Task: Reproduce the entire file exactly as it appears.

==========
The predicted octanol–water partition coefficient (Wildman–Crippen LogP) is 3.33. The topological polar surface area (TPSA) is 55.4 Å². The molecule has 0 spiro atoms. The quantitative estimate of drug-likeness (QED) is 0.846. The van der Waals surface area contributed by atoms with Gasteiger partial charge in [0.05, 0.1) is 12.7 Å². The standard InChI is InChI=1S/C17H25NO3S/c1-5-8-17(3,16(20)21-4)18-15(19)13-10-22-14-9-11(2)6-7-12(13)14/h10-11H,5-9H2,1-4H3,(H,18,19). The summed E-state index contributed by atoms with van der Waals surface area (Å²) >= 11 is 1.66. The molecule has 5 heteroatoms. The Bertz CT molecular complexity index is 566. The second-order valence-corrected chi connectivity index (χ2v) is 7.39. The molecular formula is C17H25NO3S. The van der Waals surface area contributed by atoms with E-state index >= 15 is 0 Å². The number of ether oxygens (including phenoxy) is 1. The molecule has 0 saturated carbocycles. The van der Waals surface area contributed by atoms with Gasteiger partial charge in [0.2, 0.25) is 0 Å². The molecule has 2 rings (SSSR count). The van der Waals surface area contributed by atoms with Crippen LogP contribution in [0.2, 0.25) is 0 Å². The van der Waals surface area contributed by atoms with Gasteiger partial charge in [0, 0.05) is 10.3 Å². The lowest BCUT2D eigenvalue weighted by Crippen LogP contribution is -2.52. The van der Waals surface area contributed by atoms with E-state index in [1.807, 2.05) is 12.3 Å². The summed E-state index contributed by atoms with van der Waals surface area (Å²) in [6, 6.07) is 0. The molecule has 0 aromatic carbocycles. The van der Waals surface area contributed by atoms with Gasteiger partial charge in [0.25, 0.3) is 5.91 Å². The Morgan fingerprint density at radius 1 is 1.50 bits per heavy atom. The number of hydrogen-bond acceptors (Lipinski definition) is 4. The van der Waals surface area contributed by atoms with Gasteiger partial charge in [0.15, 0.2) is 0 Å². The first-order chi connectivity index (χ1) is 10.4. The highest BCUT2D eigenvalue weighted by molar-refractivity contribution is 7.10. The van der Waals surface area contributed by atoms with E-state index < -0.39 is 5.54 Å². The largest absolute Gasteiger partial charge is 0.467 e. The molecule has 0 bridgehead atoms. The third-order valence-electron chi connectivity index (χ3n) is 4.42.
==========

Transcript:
The predicted octanol–water partition coefficient (Wildman–Crippen LogP) is 3.33. The topological polar surface area (TPSA) is 55.4 Å². The molecule has 0 spiro atoms. The quantitative estimate of drug-likeness (QED) is 0.846. The van der Waals surface area contributed by atoms with Gasteiger partial charge in [0.05, 0.1) is 12.7 Å². The standard InChI is InChI=1S/C17H25NO3S/c1-5-8-17(3,16(20)21-4)18-15(19)13-10-22-14-9-11(2)6-7-12(13)14/h10-11H,5-9H2,1-4H3,(H,18,19). The summed E-state index contributed by atoms with van der Waals surface area (Å²) >= 11 is 1.66. The molecule has 5 heteroatoms. The Bertz CT molecular complexity index is 566. The second-order valence-corrected chi connectivity index (χ2v) is 7.39. The molecular formula is C17H25NO3S. The van der Waals surface area contributed by atoms with E-state index >= 15 is 0 Å². The number of ether oxygens (including phenoxy) is 1. The molecule has 0 saturated carbocycles. The van der Waals surface area contributed by atoms with Gasteiger partial charge in [0.2, 0.25) is 0 Å². The molecule has 2 rings (SSSR count). The van der Waals surface area contributed by atoms with Crippen LogP contribution in [0.2, 0.25) is 0 Å². The van der Waals surface area contributed by atoms with Gasteiger partial charge in [0, 0.05) is 10.3 Å². The lowest BCUT2D eigenvalue weighted by Crippen LogP contribution is -2.52. The van der Waals surface area contributed by atoms with E-state index in [1.807, 2.05) is 12.3 Å². The summed E-state index contributed by atoms with van der Waals surface area (Å²) in [6, 6.07) is 0. The molecule has 0 aromatic carbocycles. The van der Waals surface area contributed by atoms with Gasteiger partial charge in [0.25, 0.3) is 5.91 Å². The Morgan fingerprint density at radius 1 is 1.50 bits per heavy atom. The number of hydrogen-bond acceptors (Lipinski definition) is 4. The van der Waals surface area contributed by atoms with Gasteiger partial charge in [0.15, 0.2) is 0 Å². The first-order chi connectivity index (χ1) is 10.4. The highest BCUT2D eigenvalue weighted by molar-refractivity contribution is 7.10. The van der Waals surface area contributed by atoms with E-state index < -0.39 is 5.54 Å². The largest absolute Gasteiger partial charge is 0.467 e. The molecule has 0 bridgehead atoms. The third-order valence-electron chi connectivity index (χ3n) is 4.42.